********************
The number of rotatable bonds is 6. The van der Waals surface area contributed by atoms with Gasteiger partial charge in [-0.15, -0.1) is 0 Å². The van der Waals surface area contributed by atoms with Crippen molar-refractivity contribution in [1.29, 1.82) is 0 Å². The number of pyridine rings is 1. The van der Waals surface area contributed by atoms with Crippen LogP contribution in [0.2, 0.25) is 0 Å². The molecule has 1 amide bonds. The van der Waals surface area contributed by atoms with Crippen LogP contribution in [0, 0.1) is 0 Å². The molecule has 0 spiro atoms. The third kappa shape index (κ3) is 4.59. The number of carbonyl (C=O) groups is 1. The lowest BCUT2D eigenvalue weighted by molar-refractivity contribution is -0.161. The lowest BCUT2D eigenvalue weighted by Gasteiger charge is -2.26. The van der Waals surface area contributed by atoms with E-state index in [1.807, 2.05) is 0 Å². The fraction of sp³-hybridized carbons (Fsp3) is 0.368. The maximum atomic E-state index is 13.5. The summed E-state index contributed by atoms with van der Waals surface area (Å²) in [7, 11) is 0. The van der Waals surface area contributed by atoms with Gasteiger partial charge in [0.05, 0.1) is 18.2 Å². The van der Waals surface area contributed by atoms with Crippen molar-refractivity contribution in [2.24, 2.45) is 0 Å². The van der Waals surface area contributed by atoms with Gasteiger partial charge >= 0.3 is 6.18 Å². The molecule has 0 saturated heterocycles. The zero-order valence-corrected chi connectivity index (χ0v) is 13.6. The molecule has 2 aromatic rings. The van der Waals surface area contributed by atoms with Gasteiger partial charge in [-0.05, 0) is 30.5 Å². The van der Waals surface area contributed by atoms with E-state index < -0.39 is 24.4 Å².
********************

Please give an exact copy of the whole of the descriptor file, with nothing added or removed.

The number of rotatable bonds is 6. The van der Waals surface area contributed by atoms with Gasteiger partial charge in [-0.15, -0.1) is 0 Å². The van der Waals surface area contributed by atoms with Crippen molar-refractivity contribution in [1.29, 1.82) is 0 Å². The number of pyridine rings is 1. The van der Waals surface area contributed by atoms with Crippen LogP contribution in [0.2, 0.25) is 0 Å². The molecule has 1 amide bonds. The van der Waals surface area contributed by atoms with Crippen LogP contribution in [0, 0.1) is 0 Å². The molecule has 0 spiro atoms. The third kappa shape index (κ3) is 4.59. The number of carbonyl (C=O) groups is 1. The lowest BCUT2D eigenvalue weighted by molar-refractivity contribution is -0.161. The lowest BCUT2D eigenvalue weighted by Gasteiger charge is -2.26. The van der Waals surface area contributed by atoms with E-state index in [1.807, 2.05) is 0 Å². The fraction of sp³-hybridized carbons (Fsp3) is 0.368. The maximum atomic E-state index is 13.5. The summed E-state index contributed by atoms with van der Waals surface area (Å²) in [7, 11) is 0. The van der Waals surface area contributed by atoms with Gasteiger partial charge in [0.05, 0.1) is 18.2 Å². The van der Waals surface area contributed by atoms with Crippen molar-refractivity contribution in [2.24, 2.45) is 0 Å². The van der Waals surface area contributed by atoms with Gasteiger partial charge >= 0.3 is 6.18 Å². The molecule has 0 saturated heterocycles. The zero-order valence-corrected chi connectivity index (χ0v) is 13.6. The molecule has 2 aromatic rings. The van der Waals surface area contributed by atoms with Gasteiger partial charge in [-0.05, 0) is 30.5 Å². The van der Waals surface area contributed by atoms with E-state index < -0.39 is 24.4 Å².